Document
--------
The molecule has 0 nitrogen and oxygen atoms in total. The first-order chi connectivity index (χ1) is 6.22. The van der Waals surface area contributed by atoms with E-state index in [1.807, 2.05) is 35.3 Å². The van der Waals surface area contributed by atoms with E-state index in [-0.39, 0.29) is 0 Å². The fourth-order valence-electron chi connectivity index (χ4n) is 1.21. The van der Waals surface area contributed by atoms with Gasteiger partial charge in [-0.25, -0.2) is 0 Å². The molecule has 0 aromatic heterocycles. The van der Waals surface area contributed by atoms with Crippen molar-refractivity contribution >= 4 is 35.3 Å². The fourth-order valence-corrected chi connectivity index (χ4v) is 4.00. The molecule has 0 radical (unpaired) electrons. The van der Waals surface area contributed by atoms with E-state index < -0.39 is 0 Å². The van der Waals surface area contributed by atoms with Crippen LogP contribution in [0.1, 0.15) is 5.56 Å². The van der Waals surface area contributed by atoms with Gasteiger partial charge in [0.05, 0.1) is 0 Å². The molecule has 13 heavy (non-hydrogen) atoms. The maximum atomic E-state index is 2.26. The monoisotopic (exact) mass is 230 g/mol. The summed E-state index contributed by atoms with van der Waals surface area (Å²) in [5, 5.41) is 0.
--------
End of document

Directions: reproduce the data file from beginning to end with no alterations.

The molecule has 0 nitrogen and oxygen atoms in total. The first-order chi connectivity index (χ1) is 6.22. The van der Waals surface area contributed by atoms with E-state index in [1.807, 2.05) is 35.3 Å². The van der Waals surface area contributed by atoms with E-state index in [-0.39, 0.29) is 0 Å². The fourth-order valence-electron chi connectivity index (χ4n) is 1.21. The van der Waals surface area contributed by atoms with Gasteiger partial charge in [-0.25, -0.2) is 0 Å². The molecule has 0 aromatic heterocycles. The van der Waals surface area contributed by atoms with Crippen molar-refractivity contribution >= 4 is 35.3 Å². The fourth-order valence-corrected chi connectivity index (χ4v) is 4.00. The molecule has 0 radical (unpaired) electrons. The van der Waals surface area contributed by atoms with E-state index < -0.39 is 0 Å². The van der Waals surface area contributed by atoms with Crippen LogP contribution in [0.1, 0.15) is 5.56 Å². The van der Waals surface area contributed by atoms with Gasteiger partial charge in [0.05, 0.1) is 0 Å². The molecule has 13 heavy (non-hydrogen) atoms. The maximum atomic E-state index is 2.26. The monoisotopic (exact) mass is 230 g/mol. The summed E-state index contributed by atoms with van der Waals surface area (Å²) in [5, 5.41) is 0.